My sister-in-law was moved to tears by it. The girls were thrilled. We all thought it was a great show. Two thumbs up! Fine family fun!

It was better in the second act because the clouds were gone and the contrast was brighter. My nephew called it the "Crescent Sun". He and his family are Muslim. (He converted. He is red headed and blue eyed.)

We have plans for Little Rock in 2024. The girls calculated their ages in 2024. I choose not to reveal mine out of respect for Foggy who will be the same age.

We immediately drove home. The only traffic problem was for about 15 minutes due to a fender bender.

Well worth it!


“I’ve been hooked since my first smell of C-4.” Linda Cox, first female Air Force Explosive Ordnance Disposal Technician, first to lead her own unit, go to war, be awarded a Bronze Star, and hold the highest enlisted rank of chief master sergeant.

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Kendra
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Re: Eclipse

#207

Post by Kendra » Wed Aug 23, 2017 7:57 am

http://www.oregonlive.com/eclipse/2017/ ... conic.html
A photographer traveling cross-country in a van captured what may be the most iconic and viral image of 2017's total solar eclipse in a carefully choreographed effort that left no margin for error.

Ted Hesser, a 31-year-old freelance photographer from the Bay Area, scouted locations at Smith Rock State Park in Central Oregon with his girlfriend, Martina Tibell, for a week. The two rock climbing enthusiasts spent days trying different climbing routes alongside other adventure photographers who all descended on the park looking for the perfect angle during totality.



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Re: Eclipse

#208

Post by Mr. Gneiss » Wed Aug 23, 2017 3:04 pm

Photos taken through my Wild Heerbrugg T-2 theodolite with diagonal eyepiece.

The first is of the partial eclipse using a Wild Roelofs Solar Prism. The prism created an interference pattern from four overlapping images of the Sun. It is used by surveyors to accurately point the instrument at the center of the Sun for solar observations. Sorry for all the spots. It has been a while since I use the diagonal eyepiece and it appears to have some mold or fungal growth.
Roelofs.jpg
This photo is taken through the same instrument without any solar filter at the total eclipse using an iPhone. The cross hairs in my theodolite are barely visible.
Alliance_Eclipse.jpg
This is a photo of my wife and the two survey instruments I set up. They were a big hit with the kids in the cul-de-sac. Photos were taken in Alliance, NE.
theo.jpg
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Re: Eclipse

#209

Post by Mr. Gneiss » Wed Aug 23, 2017 3:13 pm

Here is a photo taken by someone that has the proper equipment, experience and artistry. This is similar to what I saw.
Image

From the http://www.spaceweather.com web site, here is more info on Mark Rosengarten's Eclipse Photo

And here is a gallery of photos of the eclipse. Solar Eclipse Photo Gallery



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AndyinPA
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Re: Eclipse

#210

Post by AndyinPA » Wed Aug 23, 2017 5:28 pm

That's majestic in the truest sense of the word!

:worship:



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Reality Check
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Re: Eclipse

#211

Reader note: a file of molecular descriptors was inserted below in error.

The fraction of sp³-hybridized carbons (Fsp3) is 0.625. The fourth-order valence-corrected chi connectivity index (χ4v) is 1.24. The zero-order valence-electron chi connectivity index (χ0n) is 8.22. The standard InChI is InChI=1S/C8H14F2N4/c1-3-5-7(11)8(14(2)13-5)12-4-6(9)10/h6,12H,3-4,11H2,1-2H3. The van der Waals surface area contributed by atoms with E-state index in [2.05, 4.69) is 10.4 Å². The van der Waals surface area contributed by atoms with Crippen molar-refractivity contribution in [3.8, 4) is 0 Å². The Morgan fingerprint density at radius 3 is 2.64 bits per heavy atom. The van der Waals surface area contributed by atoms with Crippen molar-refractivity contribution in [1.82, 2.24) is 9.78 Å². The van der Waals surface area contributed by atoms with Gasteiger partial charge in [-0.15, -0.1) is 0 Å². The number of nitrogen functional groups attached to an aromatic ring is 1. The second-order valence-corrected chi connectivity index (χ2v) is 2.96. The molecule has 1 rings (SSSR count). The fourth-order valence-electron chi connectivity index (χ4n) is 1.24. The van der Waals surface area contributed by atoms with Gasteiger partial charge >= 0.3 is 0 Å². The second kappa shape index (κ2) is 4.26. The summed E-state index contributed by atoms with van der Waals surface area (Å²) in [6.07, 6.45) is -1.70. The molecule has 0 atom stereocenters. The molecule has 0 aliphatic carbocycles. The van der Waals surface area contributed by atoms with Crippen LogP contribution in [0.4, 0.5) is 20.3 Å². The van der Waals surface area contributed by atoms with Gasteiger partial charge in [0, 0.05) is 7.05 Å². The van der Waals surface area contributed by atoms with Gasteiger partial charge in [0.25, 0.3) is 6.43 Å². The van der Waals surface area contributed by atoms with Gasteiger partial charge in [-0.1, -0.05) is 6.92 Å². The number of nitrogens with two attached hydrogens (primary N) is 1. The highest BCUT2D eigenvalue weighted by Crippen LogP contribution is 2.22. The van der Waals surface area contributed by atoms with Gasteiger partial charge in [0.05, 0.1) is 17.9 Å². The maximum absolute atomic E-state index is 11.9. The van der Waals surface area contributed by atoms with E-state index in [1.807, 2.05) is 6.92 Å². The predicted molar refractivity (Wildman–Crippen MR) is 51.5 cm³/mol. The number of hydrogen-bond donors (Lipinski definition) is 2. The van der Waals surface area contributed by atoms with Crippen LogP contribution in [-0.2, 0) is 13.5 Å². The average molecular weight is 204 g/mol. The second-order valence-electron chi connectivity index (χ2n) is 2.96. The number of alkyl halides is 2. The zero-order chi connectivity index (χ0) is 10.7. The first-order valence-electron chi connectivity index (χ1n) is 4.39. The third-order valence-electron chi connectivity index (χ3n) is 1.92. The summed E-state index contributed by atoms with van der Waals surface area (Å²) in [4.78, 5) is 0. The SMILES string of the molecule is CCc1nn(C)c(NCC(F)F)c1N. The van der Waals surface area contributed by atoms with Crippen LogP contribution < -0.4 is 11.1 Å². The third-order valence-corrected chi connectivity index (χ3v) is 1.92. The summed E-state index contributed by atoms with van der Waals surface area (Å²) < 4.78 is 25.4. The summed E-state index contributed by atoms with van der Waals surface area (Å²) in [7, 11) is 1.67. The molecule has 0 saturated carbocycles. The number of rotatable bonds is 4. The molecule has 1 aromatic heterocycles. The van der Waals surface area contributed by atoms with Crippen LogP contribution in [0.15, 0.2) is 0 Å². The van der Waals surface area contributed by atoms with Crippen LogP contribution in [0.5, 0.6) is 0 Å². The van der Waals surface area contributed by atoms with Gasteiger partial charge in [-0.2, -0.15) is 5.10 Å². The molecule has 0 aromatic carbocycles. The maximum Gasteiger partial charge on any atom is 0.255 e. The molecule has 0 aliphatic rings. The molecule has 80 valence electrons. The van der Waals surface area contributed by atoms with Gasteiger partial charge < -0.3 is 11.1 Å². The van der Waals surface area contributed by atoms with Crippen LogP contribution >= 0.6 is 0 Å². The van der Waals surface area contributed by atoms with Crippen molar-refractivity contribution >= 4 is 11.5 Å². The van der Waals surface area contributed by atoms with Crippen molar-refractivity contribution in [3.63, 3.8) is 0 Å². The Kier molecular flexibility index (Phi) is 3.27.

Post by Reality Check » Thu Aug 24, 2017 7:34 pm

The most stupid statement I heard was from a lady on the Weather Channel who claimed that atheists have been known to convert to Christianity after viewing an eclipse. There is so much irony there. It is because of science we know to the second and to within a few feet when and where total eclipses will occur. Religion doesn't predict crap.


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Sterngard Friegen
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Re: Eclipse

#212

Post by Sterngard Friegen » Thu Aug 24, 2017 8:08 pm

There is the nice fact that the moon is just the right size to cover the disk of the sun when viewed from earth. To some people that's the sign of a Guiding Hand.

In my view it's just good planning. :mrgreen:



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GreatGrey
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Re: Eclipse

#213

Post by GreatGrey » Thu Aug 24, 2017 8:19 pm

Sterngard Friegen wrote:There is the nice fact that the moon is just the right size to cover the disk of the sun when viewed from earth. To some people that's the sign of a Guiding Hand.

In my view it's just good planning. :mrgreen:
Yeabutttt.....

The moon is slowly getting farther away from the Earth. There will be a time (next Thursday?) when it won't be able to totally eclipse the Sun.


I am not "someone upthread".
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Re: Eclipse

#214

Post by maydijo » Thu Aug 24, 2017 8:23 pm

I don't put much stock in intelligent design. Look at the platypus. There's not much that is intelligent in that design. Don't get me wrong, I love platypi, they're one of my favourite monotremes. But nothing about that animal makes sense.



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Re: Eclipse

#215

Post by pipistrelle » Thu Aug 24, 2017 8:33 pm

maydijo wrote:I don't put much stock in intelligent design. Look at the platypus. There's not much that is intelligent in that design. Don't get me wrong, I love platypi, they're one of my favourite monotremes. But nothing about that animal makes sense.
It makes sense to the platypus.



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Re: Eclipse

#216

Post by maydijo » Thu Aug 24, 2017 8:35 pm

pipistrelle wrote:
maydijo wrote:I don't put much stock in intelligent design. Look at the platypus. There's not much that is intelligent in that design. Don't get me wrong, I love platypi, they're one of my favourite monotremes. But nothing about that animal makes sense.
It makes sense to the platypus.
I'm waiting to hear it from a Platypus's mouth. Err, beak. Snout?



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Re: Eclipse

#217

Post by pipistrelle » Thu Aug 24, 2017 8:37 pm

maydijo wrote:
pipistrelle wrote:
maydijo wrote:I don't put much stock in intelligent design. Look at the platypus. There's not much that is intelligent in that design. Don't get me wrong, I love platypi, they're one of my favourite monotremes. But nothing about that animal makes sense.